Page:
Press Releases & Statements

Investors Blind to Geopolitical, Tax Risk Without Public Reporting of Key Financial Data, Report Finds

FACT Coalition Report Calls on Securities and Exchange Commission to Increase Financial Reporting to Protect Investor Interests

WASHINGTON, DC – Investors are exposed to material tax and geopolitical risks because of a lack of tax and other financial transparency, according to a report released today by the Financial Accountability and Corporate Transparency (FACT) Coalition. To give investors greater visibility into these material risks, the FACT Coalition report calls on the Securities and Exchange Commission (SEC) to use its current authority to implement rules for public country-by-country reporting (PCbCR) regarding revenues, profits, operations, and taxes paid and accrued. 

“What investors don’t know can hurt their bottom line,” said Ian Gary, Executive Director of the FACT Coalition, in remarks prepared for the report’s launch today. “Investors must be getting tired of getting completely blind-sided by billion-dollar tax enforcement actions, the lurking shadows of unilateral or multilateral international tax reform efforts, and having no insight into how geopolitical crises might affect the companies they own.” 

Large U.S. multinational enterprises, and most large foreign multinationals, already prepare and file country-by-country information on a confidential basis with the Internal Revenue Service or other local competent tax authorities, consistent with Action Item 13 of the Organization for Economic Cooperation and Development (OECD) Base-Erosion and Profit Shifting Project.  The report, “A Material Concern: The Investor Case for Public Country-By-Country Tax Reporting”, demonstrates why this information should be publicly disclosed to benefit  investors engaged in capital allocation decisions in light of evolving global tax and geopolitical risks.  

The report gives examples that highlight the information gap facing investors and other users of financial statements for multinationals such as Amazon, Pfizer, McDonalds, Shell and Dell. For example, according to Amazon’s SEC filings, the international tech behemoth recently relocated certain valuable intangible property rights back to the U.S. This restructuring might have material tax and related cash flow consequences, but it is difficult to tell the extent of these consequences based on the SEC currently only requiring blanket  “domestic” and “international” tax information.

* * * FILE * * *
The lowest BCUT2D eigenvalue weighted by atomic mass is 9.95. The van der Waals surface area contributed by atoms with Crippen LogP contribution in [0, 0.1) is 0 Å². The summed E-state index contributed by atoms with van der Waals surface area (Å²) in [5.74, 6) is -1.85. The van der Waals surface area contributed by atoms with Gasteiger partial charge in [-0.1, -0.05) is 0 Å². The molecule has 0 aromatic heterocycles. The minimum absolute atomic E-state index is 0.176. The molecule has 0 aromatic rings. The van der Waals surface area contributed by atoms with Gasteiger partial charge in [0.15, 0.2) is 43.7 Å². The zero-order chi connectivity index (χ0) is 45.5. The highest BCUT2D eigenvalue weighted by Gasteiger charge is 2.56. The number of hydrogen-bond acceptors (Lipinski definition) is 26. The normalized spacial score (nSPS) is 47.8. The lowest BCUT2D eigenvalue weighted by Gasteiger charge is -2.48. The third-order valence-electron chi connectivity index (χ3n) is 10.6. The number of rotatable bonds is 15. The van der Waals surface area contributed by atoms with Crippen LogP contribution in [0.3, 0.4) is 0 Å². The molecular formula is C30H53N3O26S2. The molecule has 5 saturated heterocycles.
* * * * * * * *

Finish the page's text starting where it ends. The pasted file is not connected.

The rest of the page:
“This report helps to explain the growing investor momentum for public country-by-country reporting, which we are increasingly seeing expressed through shareholder proposals asking for more tax transparency,” said Katie Hepworth, Responsible Tax Lead at PIRC, Europe’s largest independent corporate governance and shareholder advisory consultancy. “The global business environment and related risks are rapidly evolving and investors are increasingly keen on owning companies that provide the information necessary to understand these changes.” 

In recent months, shareholders have filed resolutions encouraging tech giants, like Amazon, Microsoft, and Cisco Systems, to implement PCbCR reporting in line with Global Reporting Initiative (GRI) voluntary standards. In support of the Amazon shareholder filing, investors with $3.6 trillion in assets under management wrote to the Securities and Exchange Commission (SEC) encouraging the SEC to reject Amazon efforts to squash the vote. The SEC did reject Amazon’s efforts, noting that the tax information sought wasn’t ordinary course business that can be excluded from vote. Independent investors representing 21% of Amazon’s outstanding shares voted in support of these efforts at Amazon’s annual meeting on May 25, 2022.